The term “inflation” is now synonymous with 2022. Due to the COVID-19 pandemic, rising energy prices and supply chain issues, among other woes, inflation has steadily increased over the past two years. This has forced the U.S. Federal Reserve to increase interest rates aggressively to slow the economy down. As of October 2022, the U.S. inflation rate sat at 7.7%, which is down from June’s high of 9.1%, but much higher than October’s 2020 rate of 1.2%.
For the construction, fenestration, glass and glazing industries, the past few years have been awash with supply shortages, increased prices of raw materials, machinery and even consultation fees. Companies had to raise prices when possible to offset reduced profit margins and delay the completion of many projects.
Kathy Krafka Harkema, the Fenestration and Glazing Industry Alliance’s technical operations director, said during the organization’s annual Fall meeting that “more economic pain, lower employment and additional layups are to be expected” as the Fed increases rates to combat inflation.
According to The Constructor, an online construction encyclopedia that provides informational resources to civil engineers, rising inflation has significantly affected trade industries over the past few years. Impacts include increased prices of construction materials, which influences both existing projects and bids, reduced profit margins, cash flow management problems, declines in sales volume, and longer production timelines, among other issues.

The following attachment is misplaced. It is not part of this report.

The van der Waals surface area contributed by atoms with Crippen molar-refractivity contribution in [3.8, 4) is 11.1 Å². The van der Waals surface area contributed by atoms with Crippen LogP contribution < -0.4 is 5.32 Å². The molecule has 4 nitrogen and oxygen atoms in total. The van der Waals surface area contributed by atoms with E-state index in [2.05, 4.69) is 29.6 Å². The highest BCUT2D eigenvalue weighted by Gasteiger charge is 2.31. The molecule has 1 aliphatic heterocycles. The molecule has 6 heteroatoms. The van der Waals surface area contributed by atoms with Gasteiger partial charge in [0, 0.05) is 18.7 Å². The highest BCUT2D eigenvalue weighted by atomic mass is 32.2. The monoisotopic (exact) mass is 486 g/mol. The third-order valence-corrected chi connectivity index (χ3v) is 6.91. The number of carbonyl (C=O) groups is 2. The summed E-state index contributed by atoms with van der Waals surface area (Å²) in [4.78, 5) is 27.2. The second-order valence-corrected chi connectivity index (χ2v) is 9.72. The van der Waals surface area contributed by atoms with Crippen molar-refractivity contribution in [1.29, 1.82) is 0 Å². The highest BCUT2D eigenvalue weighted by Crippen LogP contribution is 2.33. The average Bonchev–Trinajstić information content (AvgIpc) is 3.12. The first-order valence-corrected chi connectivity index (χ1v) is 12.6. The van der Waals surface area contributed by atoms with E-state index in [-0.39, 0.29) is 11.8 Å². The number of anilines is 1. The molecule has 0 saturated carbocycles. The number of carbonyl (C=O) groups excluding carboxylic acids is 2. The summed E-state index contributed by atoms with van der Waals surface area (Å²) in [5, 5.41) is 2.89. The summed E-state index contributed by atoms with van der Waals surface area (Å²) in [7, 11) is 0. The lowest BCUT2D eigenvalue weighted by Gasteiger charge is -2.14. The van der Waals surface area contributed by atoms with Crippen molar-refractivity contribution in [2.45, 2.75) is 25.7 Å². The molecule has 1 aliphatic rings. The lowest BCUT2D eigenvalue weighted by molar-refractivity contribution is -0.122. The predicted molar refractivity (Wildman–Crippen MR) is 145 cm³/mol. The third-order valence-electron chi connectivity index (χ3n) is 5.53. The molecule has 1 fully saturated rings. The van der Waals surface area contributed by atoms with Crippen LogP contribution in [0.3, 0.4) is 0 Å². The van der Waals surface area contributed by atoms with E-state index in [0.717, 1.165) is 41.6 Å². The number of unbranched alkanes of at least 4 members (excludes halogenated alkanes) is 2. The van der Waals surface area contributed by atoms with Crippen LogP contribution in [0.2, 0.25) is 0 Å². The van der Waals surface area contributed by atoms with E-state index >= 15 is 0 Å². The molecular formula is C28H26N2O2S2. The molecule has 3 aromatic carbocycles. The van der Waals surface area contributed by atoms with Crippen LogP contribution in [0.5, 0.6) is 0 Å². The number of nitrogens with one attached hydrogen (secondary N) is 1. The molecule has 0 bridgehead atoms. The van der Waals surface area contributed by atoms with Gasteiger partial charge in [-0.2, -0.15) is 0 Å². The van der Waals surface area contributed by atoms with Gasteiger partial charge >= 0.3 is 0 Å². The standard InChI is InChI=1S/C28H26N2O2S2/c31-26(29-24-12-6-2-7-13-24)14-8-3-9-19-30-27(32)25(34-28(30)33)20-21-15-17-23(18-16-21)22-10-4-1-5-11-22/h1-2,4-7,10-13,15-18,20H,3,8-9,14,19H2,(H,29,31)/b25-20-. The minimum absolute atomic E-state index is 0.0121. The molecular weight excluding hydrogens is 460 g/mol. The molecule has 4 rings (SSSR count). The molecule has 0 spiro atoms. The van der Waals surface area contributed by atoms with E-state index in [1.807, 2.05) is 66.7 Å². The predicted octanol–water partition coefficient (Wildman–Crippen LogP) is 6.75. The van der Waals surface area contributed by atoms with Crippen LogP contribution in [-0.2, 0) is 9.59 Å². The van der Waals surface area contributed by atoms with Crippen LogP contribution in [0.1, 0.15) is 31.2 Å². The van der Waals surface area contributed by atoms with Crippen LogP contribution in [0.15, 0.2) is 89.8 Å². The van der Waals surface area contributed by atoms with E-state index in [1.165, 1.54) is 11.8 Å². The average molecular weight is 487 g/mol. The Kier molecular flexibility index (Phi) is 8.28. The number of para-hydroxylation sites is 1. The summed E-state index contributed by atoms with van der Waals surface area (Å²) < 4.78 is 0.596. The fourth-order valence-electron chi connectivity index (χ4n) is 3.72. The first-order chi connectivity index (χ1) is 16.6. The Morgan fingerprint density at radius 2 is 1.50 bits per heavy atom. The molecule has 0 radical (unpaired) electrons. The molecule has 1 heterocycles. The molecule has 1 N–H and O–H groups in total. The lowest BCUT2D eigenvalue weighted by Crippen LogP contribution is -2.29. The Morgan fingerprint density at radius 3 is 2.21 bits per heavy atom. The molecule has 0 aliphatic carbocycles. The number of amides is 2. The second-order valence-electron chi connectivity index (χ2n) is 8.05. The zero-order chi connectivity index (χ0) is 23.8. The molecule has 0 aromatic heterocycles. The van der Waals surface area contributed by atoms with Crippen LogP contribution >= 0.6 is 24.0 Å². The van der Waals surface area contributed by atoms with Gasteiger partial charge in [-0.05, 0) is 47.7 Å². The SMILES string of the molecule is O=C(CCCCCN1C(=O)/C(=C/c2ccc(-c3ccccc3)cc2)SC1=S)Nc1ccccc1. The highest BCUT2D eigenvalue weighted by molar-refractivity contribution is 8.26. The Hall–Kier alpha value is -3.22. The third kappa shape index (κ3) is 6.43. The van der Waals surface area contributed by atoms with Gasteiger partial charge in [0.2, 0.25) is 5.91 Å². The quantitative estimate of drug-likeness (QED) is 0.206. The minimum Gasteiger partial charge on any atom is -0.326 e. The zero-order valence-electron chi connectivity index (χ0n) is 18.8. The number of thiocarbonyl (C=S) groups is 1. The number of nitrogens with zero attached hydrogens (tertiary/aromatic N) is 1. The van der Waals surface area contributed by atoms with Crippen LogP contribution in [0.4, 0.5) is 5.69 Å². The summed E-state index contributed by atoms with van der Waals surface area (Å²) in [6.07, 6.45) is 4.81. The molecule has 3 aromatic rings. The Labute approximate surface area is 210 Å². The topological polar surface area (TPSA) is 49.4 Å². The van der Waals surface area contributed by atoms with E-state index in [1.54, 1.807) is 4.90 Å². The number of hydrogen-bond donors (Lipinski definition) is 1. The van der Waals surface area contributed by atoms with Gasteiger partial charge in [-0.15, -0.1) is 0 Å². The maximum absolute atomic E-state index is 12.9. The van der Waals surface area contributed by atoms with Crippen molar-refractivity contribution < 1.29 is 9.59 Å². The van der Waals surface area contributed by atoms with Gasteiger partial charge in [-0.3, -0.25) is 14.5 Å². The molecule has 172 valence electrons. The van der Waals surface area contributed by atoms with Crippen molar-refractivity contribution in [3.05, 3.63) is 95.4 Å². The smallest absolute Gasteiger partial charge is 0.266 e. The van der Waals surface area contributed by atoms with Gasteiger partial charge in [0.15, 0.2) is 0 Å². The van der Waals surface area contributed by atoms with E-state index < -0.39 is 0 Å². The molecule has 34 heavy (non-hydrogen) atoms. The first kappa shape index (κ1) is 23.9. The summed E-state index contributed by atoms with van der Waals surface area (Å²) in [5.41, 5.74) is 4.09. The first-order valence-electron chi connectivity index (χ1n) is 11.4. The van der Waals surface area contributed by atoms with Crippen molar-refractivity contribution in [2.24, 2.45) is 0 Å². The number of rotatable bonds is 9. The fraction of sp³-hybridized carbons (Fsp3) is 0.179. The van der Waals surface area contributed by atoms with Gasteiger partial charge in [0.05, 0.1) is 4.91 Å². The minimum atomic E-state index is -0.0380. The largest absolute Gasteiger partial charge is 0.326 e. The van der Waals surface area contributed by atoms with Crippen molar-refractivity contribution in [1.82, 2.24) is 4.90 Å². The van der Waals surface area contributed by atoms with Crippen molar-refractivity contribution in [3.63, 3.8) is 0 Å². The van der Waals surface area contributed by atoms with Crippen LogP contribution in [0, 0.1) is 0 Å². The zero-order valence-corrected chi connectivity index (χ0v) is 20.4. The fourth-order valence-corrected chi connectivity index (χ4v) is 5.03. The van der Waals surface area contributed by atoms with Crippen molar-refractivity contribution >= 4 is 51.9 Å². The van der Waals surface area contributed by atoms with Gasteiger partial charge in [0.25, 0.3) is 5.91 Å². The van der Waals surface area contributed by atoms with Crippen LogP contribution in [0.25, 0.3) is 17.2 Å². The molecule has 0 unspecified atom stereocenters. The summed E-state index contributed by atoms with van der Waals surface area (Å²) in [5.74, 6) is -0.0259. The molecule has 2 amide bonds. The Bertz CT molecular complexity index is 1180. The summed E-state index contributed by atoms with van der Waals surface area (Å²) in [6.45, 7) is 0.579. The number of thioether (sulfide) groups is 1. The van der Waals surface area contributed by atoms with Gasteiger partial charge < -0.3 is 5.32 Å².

Delays in the delivery of construction materials exasperate the pain. This, too, leads to cost increases, which causes the initial and final costs to differ. Trade industries rely on a steady supply chain and additional inputs, such as equipment, fuel and technology. Higher gas prices mean higher transportation costs, which lead to increased prices for materials and rented machinery.
Key Media & Research’s Fenestration Material Price Index reports that fenestration material prices have increased by around 22% over the past decade. During that span, there were two significant increases where prices increased by nearly 13%. That was from the fourth quarter of 2010 to the fourth quarter of 2014.
These price increases are significant because material costs comprise a sizeable portion of a project’s budget. In construction, for instance, the cost of materials is about 35% to 60% of the overall construction cost, reports The Constructor. Increased costs reduce the profitability of a project, lengthen production timelines and lead to a decline in sales volume.
There is hope on the horizon, however. The inflation rate has fallen over the past four months, from 9.1% in June to 7.2% in November. If the month-to-month change in the inflation Index remains zero over the next seven months, Forbes says that the Fed could bring inflation down to its goal of 2% by May.